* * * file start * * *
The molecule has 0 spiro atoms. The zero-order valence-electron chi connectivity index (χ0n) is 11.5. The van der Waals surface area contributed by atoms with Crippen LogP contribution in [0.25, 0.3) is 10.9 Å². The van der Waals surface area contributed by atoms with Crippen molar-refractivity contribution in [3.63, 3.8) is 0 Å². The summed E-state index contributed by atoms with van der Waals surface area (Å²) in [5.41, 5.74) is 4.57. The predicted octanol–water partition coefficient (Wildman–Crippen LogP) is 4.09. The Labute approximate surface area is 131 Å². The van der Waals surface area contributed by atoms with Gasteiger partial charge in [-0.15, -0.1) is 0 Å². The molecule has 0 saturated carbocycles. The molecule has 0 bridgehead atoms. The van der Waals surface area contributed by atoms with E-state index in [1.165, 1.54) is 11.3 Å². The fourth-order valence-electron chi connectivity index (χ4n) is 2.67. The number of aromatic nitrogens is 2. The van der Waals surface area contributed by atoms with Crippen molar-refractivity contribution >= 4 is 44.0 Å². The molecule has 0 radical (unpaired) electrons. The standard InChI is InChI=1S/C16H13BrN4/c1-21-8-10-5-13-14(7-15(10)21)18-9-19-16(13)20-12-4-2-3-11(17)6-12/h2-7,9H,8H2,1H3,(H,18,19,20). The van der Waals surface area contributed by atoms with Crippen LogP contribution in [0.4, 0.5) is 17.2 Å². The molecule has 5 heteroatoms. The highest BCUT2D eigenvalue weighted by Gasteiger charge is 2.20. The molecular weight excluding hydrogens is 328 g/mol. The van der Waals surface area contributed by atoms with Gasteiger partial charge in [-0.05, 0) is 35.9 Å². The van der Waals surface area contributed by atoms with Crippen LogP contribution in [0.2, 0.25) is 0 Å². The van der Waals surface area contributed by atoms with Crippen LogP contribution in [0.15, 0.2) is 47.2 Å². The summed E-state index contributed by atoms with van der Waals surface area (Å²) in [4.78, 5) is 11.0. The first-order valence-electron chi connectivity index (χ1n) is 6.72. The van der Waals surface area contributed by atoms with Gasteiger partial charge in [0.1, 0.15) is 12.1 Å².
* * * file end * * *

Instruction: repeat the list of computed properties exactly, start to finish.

The molecule has 0 spiro atoms. The zero-order valence-electron chi connectivity index (χ0n) is 11.5. The van der Waals surface area contributed by atoms with Crippen LogP contribution in [0.25, 0.3) is 10.9 Å². The van der Waals surface area contributed by atoms with Crippen molar-refractivity contribution in [3.63, 3.8) is 0 Å². The summed E-state index contributed by atoms with van der Waals surface area (Å²) in [5.41, 5.74) is 4.57. The predicted octanol–water partition coefficient (Wildman–Crippen LogP) is 4.09. The Labute approximate surface area is 131 Å². The van der Waals surface area contributed by atoms with Gasteiger partial charge in [-0.15, -0.1) is 0 Å². The molecule has 0 saturated carbocycles. The molecule has 0 bridgehead atoms. The van der Waals surface area contributed by atoms with E-state index in [1.165, 1.54) is 11.3 Å². The fourth-order valence-electron chi connectivity index (χ4n) is 2.67. The number of aromatic nitrogens is 2. The van der Waals surface area contributed by atoms with Crippen molar-refractivity contribution >= 4 is 44.0 Å². The molecule has 0 radical (unpaired) electrons. The standard InChI is InChI=1S/C16H13BrN4/c1-21-8-10-5-13-14(7-15(10)21)18-9-19-16(13)20-12-4-2-3-11(17)6-12/h2-7,9H,8H2,1H3,(H,18,19,20). The van der Waals surface area contributed by atoms with Crippen LogP contribution in [0.4, 0.5) is 17.2 Å². The molecule has 5 heteroatoms. The highest BCUT2D eigenvalue weighted by Gasteiger charge is 2.20. The molecular weight excluding hydrogens is 328 g/mol. The van der Waals surface area contributed by atoms with Gasteiger partial charge in [-0.05, 0) is 35.9 Å². The van der Waals surface area contributed by atoms with Crippen LogP contribution in [0.2, 0.25) is 0 Å². The van der Waals surface area contributed by atoms with Crippen LogP contribution in [0.15, 0.2) is 47.2 Å². The summed E-state index contributed by atoms with van der Waals surface area (Å²) in [4.78, 5) is 11.0. The first-order valence-electron chi connectivity index (χ1n) is 6.72. The van der Waals surface area contributed by atoms with Gasteiger partial charge in [0.1, 0.15) is 12.1 Å².